The shortest day is almost upon us and this, the darkest time of the year, usually with the worst weather and the most chance of colds and ‘flu, is also the time of least opportunity for most of us to get out and about.
But equally, it’s the ideal time of the year to plan for the spring/summer; next year’s holiday; a wish, or intention, of Munros to bag, coast to coasts to conquer, long distance trails to attack. Therefore, to keep us going over the winter, to recreate our experiences in sunnier climes and times, to find out more about places we want to visit, or re-visit, many of us spend more time reading about the great outdoors during the gloomy months.
But what do we read to keep our umbilical cord connected to the mountains, coasts and wildlife beyond our artificially warm and bright winter quarters?
Obviously, guidebooks, Rough, Blue and of other hues, for specific areas, plus cycling, walking and climbing handbooks, as well as factual information on wildlife, history, food, culture and topography will be obvious starting points. But, it was a childhood consumption of classics like, Ring of Bright Water and Tarka the Otter,that sparked my love of wildlife and determination to visit Skye/Knoydart and Devon respectively. Equally, the Iliad and Odyssey triggered a grander plan to explore Greece and her islands.
Well written (auto)biographies, particularly when they are first hand accounts of pioneers in fields like climbing, walking and cycling, are often worth reading. Jock Nimlin’s May the Fire Always be Lit tells how, in the 1930s, young workers from the Glasgow area escaped unemployment and harsh living conditions through walking, cycling and climbing, in the Trossachs and beyond, often equipped only with working boots and washing lines. Gwen Moffat, another climber, but from a completely different background, recounts her experiences as one of the few women on the summits in the 1940s and 1950s in Space Below my Feet. For present day cyclists (and anyone else interested in a good book), Rob Penn’s It’s All About the Bike has to be a required read.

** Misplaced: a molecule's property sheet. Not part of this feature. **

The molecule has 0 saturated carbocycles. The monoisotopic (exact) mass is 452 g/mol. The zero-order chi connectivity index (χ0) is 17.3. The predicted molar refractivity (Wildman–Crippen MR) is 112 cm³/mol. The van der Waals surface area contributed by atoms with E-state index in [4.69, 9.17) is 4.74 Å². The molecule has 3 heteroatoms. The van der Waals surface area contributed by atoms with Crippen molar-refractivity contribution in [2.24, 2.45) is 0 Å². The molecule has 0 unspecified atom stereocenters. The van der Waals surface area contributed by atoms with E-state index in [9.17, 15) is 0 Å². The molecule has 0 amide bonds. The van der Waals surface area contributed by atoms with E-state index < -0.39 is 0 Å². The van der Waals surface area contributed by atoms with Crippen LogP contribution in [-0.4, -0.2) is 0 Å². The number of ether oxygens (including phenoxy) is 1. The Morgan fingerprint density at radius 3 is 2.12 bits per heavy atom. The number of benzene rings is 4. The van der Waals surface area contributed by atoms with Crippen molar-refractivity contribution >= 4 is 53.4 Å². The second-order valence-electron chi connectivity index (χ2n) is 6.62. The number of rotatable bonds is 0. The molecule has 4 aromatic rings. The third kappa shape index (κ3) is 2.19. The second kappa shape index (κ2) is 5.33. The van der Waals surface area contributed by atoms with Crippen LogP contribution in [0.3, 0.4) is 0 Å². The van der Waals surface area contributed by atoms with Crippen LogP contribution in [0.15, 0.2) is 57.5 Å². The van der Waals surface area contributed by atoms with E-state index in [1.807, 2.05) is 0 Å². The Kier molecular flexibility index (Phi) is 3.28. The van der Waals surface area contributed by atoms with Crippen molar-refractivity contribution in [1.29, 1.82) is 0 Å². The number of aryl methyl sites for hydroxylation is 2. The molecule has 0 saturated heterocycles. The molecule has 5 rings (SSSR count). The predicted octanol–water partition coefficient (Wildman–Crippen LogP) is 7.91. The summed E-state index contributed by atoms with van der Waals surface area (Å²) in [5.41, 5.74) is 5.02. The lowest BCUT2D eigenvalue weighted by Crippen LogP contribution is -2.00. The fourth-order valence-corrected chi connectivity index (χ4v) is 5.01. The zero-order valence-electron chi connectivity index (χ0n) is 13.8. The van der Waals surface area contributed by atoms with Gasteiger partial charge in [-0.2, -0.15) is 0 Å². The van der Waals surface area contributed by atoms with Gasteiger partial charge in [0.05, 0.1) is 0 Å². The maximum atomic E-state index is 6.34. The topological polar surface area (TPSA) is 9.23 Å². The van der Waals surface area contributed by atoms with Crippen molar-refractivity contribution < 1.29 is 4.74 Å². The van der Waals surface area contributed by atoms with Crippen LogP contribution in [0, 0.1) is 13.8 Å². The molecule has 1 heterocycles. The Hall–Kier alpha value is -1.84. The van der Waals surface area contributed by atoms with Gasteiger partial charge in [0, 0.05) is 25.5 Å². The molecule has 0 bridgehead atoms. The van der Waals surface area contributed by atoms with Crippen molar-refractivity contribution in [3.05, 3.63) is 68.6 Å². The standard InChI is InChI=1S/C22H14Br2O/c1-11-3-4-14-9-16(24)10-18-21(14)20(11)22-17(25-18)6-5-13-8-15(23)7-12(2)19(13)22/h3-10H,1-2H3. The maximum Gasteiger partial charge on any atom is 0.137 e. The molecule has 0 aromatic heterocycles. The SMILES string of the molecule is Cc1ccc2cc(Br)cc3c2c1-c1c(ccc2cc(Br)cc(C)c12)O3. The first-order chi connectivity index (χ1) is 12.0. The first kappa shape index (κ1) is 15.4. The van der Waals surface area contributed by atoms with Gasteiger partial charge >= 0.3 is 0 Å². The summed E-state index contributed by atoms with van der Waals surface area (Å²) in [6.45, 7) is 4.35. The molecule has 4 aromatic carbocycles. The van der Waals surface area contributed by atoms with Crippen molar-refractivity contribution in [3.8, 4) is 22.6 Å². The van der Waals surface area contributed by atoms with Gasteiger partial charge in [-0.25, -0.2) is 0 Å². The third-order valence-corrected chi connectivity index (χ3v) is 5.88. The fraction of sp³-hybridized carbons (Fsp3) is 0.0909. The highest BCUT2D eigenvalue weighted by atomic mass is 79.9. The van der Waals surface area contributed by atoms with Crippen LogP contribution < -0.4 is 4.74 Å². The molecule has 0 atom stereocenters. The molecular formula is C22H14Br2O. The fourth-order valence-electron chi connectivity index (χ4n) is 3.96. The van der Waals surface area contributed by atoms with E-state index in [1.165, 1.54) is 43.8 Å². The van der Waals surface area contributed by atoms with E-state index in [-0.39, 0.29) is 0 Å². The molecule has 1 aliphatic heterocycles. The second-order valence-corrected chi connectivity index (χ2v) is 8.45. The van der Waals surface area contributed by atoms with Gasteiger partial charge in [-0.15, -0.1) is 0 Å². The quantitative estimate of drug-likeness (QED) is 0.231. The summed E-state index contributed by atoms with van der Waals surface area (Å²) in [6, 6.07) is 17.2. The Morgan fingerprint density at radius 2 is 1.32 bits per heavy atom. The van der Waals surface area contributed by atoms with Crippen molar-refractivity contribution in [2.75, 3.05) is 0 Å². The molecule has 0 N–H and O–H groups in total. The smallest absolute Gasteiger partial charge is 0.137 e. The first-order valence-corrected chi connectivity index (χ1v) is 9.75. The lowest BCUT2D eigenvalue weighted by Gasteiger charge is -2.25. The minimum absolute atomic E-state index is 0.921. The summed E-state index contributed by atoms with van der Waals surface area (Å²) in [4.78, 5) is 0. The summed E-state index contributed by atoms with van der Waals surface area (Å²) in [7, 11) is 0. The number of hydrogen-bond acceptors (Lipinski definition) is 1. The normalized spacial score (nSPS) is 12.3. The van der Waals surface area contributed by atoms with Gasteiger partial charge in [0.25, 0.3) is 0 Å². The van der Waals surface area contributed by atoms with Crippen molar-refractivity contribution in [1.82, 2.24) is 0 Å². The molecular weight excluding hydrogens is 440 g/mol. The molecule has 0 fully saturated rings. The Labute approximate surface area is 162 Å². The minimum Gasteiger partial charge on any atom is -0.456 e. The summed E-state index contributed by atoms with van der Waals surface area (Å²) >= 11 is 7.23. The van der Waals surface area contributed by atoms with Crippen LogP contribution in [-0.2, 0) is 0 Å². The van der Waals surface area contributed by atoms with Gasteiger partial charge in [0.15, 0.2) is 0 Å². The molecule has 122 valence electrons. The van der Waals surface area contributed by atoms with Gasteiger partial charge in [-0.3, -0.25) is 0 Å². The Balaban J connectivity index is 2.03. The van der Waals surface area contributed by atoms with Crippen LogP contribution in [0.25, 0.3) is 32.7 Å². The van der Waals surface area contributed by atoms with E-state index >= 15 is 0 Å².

But, for me, a good novel has always been the best introduction to the area in which it is set. A superficial selection could include:
North East Scotland in Sunset Song; the Cotswolds in Cider with Rosie; Yorkshire Moors in Wuthering Heights; the Trossachs in Sir Walter Scott’s Waverley novels; the Cornish coastline in Rebecca; Exmoor in Lorna Doone, Dorset in Far from the Madding Crowd, Tess of the d’Urbervilles et al; and Sweden Norway and Denmark in just about any Scandinavian crime novel!
And, of course, we can add Wordsworth’s poetry for the Lake District, Burns for South West Scotland and Owen Sheers for Wales.
That said, you don’t need to spend all of the winter months wrapped in a book. When you do have a few hours spare over a weekend, or in the Christmas holidays, why not plan a literary-themed series of urban walks and cycles?
Charles Dickens’ London; Ian Rankin’s (Rebus’s) Edinburgh; Colin Dexter’s (Morse’s) Oxford; James Joyce’s (or Wilde’s, or Synge’s, or Yeats’) Dublin; Alasdair Gray’s Glasgow come immediately to mind.
Recently, the Ramblers organised a series of walks based on films set in London, including an Ealing comedy circuit, and East End gangland route. Well on that theme, how about a Shane Meadows’ inspired mystery tour of the East Midlands?
However, if you like your pre-Christmas jaunt to be somewhere a little more magical than Uttoxeter, then what about a visit to the canals and medieval markets In Bruges, or make a Killing on some of those suddenly-trendy woolly jumpers in Copenhagen?
Add in a few favourite TV series – a Foyle’s War reconnaissance of the Sussex coast, or a Wycliffian trip around Cornwall perhaps – and the possibilities are endless.
More darkness means less time in the great outdoors over the next few months, but more time for reading and catching up with the latest movies and those you’ve missed. And remember, as with your trips to the great outdoors, your literary themed walks and cycles should always be planned around an appetising, calorie-fuelled pub/cafe stop.
What’s not to like?
Share your suggestions here for more Boot and Bike literature, or literary-themed trips.